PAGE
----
Must we continue to bring in exotics?

A couple weeks back I posted about a collaborative research project that I am involved with to identify seed sources of two Mediterranean fir species (Turkish fir and Trojan fir) for use as Christmas trees in various locations around the country.   The post prompted a question from Monta Zengerle who asked, “Must we continue to bring in exotics to satisfy the nursery trade?”  Since our intended purpose is Christmas trees and people move plants around the world for purposes other than nursery stock, I’ve broadened the question to “Must we continue to bring in exotics?” for this discussion.

Not all exotic species introductions are man caused.  This dock washed ashore in Oregon following the Japanese tsunami carrying all kinds of critters with it.

The answer, of course, is “No.”  As human beings the only things we absolutely have to do are eat, sleep, and breathe.  But the reality is much of the food and fiber production around the world, as well as our amenity plantings, are based on exotics plants.  Human agricultural history is largely the story of plant importation and subsequent breeding.  As Thomas Jefferson famously observed, “The greatest service which can be rendered any country is to add a useful plant to its culture.”  However, it is doubtful that Jefferson considered kudzu or purple loosetrife could be among those plants added to our culture.  Today we have a different understanding and realize that along with the economic benefits of plant exploration and importation comes the possibility of unintended and serious ecological consequences.  And we’ve realized this for some time. People that deal with plant introductions on a regular basis talk about ecological errors and economic errors.  If we allow importation of a plant that later turns out to be ‘bad actor’, we’ve made an ecologically harmful decision; if we ban a useful plant that ultimately would have turned out to be non-invasive, we’ve suffered an economic loss.  Fortunately, only a small percentage of exotic species become naturalized and only small percentage of naturalized species become invasive.   The underlying challenge is we cannot predict with 100% certainty which plants will be invasive in a new environment and which won’t.  Ecologists are working on it and we can certainly begin to judge the invasive potential of new introductions.  In the meantime, we are left with the imperfect calculation of whether the potential economic upside outweighs any potential environmental risk.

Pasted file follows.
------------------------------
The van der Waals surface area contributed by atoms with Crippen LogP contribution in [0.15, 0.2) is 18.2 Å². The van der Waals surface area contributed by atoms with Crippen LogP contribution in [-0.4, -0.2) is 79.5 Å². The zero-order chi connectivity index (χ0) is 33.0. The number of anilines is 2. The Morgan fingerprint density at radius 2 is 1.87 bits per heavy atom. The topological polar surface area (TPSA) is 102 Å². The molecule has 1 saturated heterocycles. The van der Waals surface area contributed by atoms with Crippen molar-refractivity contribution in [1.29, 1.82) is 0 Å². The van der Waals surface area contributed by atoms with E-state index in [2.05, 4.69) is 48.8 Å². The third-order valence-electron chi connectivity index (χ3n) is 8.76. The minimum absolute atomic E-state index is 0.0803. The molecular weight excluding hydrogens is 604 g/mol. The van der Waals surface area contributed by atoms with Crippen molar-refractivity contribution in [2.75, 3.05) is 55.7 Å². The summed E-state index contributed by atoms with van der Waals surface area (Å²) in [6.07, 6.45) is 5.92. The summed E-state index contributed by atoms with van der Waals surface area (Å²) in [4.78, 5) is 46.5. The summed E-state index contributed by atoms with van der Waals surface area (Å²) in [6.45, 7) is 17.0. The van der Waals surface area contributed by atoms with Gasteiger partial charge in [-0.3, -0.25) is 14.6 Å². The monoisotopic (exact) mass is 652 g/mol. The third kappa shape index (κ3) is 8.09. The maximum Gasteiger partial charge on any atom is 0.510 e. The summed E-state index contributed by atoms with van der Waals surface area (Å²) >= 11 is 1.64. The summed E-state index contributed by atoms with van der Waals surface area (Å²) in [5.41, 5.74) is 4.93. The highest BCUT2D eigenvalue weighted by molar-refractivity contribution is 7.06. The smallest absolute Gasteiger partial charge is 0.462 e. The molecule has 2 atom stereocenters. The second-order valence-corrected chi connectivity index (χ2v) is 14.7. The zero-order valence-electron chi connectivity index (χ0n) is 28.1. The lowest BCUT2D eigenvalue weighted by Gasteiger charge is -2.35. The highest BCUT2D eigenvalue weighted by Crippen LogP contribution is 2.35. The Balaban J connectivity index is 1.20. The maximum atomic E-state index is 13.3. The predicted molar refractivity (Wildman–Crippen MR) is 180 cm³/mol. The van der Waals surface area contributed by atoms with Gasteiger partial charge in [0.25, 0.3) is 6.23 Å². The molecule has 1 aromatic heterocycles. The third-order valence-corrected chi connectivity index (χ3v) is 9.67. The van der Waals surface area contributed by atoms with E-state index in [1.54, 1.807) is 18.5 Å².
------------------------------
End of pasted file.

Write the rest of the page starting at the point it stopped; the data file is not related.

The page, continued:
‘Top-work’ on noble fir in Oregon to maintain a single terminal leader.  Turkish fir typically require less top-work.

So let’s look at our current project as a case study.  What’s the upside?  Christmas tree growers in the U.S. produce roughly 20 million trees annually.  That’s a potential economic impact of hundreds of millions of dollars and seasonal and full-time employment for workers on over 13,000 farms from North Carolina to Washington State.  A major issue for growers in virtually all of the principle growing regions is phytophthora root rot.  Previous work at Oregon State University indicates that Turkish fir is highly resistant to this pathogen.  By identifying seed sources with phytophthora resistance and superior Christmas tree characteristics (tree form, needle color, post-harvest needle retention), we will enable growers to continue or expand production and give consumers an additional choice for their holiday tree.